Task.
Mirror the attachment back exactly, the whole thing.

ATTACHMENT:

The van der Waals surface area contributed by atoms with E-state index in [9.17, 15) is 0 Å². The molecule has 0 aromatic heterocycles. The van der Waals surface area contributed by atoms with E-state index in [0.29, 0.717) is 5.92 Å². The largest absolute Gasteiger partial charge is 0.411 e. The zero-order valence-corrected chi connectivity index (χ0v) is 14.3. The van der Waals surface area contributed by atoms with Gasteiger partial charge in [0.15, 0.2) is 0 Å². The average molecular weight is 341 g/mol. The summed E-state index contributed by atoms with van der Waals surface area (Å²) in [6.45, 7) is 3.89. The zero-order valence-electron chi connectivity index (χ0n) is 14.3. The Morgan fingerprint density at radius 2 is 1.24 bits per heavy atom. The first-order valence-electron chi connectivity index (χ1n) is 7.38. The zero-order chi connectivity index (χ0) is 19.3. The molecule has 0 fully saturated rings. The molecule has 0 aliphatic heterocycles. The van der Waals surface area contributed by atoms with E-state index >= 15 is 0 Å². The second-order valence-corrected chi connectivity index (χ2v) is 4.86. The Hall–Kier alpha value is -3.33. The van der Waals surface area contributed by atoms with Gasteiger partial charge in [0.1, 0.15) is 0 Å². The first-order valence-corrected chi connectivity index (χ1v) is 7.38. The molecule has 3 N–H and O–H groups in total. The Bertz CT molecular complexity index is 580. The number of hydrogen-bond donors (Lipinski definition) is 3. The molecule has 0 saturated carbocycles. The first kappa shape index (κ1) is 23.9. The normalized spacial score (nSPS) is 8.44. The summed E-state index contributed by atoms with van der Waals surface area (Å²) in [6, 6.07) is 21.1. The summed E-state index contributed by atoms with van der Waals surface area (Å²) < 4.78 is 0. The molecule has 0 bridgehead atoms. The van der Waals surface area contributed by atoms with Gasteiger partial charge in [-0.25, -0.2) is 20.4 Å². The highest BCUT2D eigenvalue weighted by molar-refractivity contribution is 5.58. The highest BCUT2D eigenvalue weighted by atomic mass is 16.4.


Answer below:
The van der Waals surface area contributed by atoms with E-state index in [9.17, 15) is 0 Å². The molecule has 0 aromatic heterocycles. The van der Waals surface area contributed by atoms with E-state index in [0.29, 0.717) is 5.92 Å². The largest absolute Gasteiger partial charge is 0.411 e. The zero-order valence-corrected chi connectivity index (χ0v) is 14.3. The van der Waals surface area contributed by atoms with Gasteiger partial charge in [0.15, 0.2) is 0 Å². The average molecular weight is 341 g/mol. The summed E-state index contributed by atoms with van der Waals surface area (Å²) in [6.45, 7) is 3.89. The zero-order valence-electron chi connectivity index (χ0n) is 14.3. The Morgan fingerprint density at radius 2 is 1.24 bits per heavy atom. The first-order valence-electron chi connectivity index (χ1n) is 7.38. The zero-order chi connectivity index (χ0) is 19.3. The molecule has 0 fully saturated rings. The molecule has 0 aliphatic heterocycles. The van der Waals surface area contributed by atoms with E-state index >= 15 is 0 Å². The second-order valence-corrected chi connectivity index (χ2v) is 4.86. The Hall–Kier alpha value is -3.33. The van der Waals surface area contributed by atoms with Gasteiger partial charge in [0.1, 0.15) is 0 Å². The first-order valence-corrected chi connectivity index (χ1v) is 7.38. The molecule has 3 N–H and O–H groups in total. The Bertz CT molecular complexity index is 580. The number of hydrogen-bond donors (Lipinski definition) is 3. The molecule has 0 saturated carbocycles. The first kappa shape index (κ1) is 23.9. The normalized spacial score (nSPS) is 8.44. The summed E-state index contributed by atoms with van der Waals surface area (Å²) in [6, 6.07) is 21.1. The summed E-state index contributed by atoms with van der Waals surface area (Å²) < 4.78 is 0. The molecule has 0 bridgehead atoms. The van der Waals surface area contributed by atoms with Gasteiger partial charge in [-0.25, -0.2) is 20.4 Å². The highest BCUT2D eigenvalue weighted by molar-refractivity contribution is 5.58. The highest BCUT2D eigenvalue weighted by atomic mass is 16.4.